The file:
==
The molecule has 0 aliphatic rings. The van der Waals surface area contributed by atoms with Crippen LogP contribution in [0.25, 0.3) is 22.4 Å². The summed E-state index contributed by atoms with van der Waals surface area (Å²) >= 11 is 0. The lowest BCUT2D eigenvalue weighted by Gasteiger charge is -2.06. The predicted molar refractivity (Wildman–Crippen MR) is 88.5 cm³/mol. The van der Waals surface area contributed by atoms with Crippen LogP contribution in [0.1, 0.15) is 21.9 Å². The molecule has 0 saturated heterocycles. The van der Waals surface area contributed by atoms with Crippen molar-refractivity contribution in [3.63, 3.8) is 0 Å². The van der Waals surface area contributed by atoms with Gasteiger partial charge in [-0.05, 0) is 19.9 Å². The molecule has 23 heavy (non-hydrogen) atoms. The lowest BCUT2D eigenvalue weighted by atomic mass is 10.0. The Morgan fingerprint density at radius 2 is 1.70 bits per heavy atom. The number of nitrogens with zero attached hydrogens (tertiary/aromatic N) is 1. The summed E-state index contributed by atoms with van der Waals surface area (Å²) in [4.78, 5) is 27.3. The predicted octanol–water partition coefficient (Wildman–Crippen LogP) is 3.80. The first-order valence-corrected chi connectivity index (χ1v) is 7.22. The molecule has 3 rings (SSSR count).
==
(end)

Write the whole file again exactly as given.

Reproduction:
The molecule has 0 aliphatic rings. The van der Waals surface area contributed by atoms with Crippen LogP contribution in [0.25, 0.3) is 22.4 Å². The summed E-state index contributed by atoms with van der Waals surface area (Å²) >= 11 is 0. The lowest BCUT2D eigenvalue weighted by Gasteiger charge is -2.06. The predicted molar refractivity (Wildman–Crippen MR) is 88.5 cm³/mol. The van der Waals surface area contributed by atoms with Crippen LogP contribution in [0.1, 0.15) is 21.9 Å². The molecule has 0 saturated heterocycles. The van der Waals surface area contributed by atoms with Crippen molar-refractivity contribution in [3.63, 3.8) is 0 Å². The van der Waals surface area contributed by atoms with Gasteiger partial charge in [-0.05, 0) is 19.9 Å². The molecule has 23 heavy (non-hydrogen) atoms. The lowest BCUT2D eigenvalue weighted by atomic mass is 10.0. The Morgan fingerprint density at radius 2 is 1.70 bits per heavy atom. The number of nitrogens with zero attached hydrogens (tertiary/aromatic N) is 1. The summed E-state index contributed by atoms with van der Waals surface area (Å²) in [4.78, 5) is 27.3. The predicted octanol–water partition coefficient (Wildman–Crippen LogP) is 3.80. The first-order valence-corrected chi connectivity index (χ1v) is 7.22. The molecule has 3 rings (SSSR count).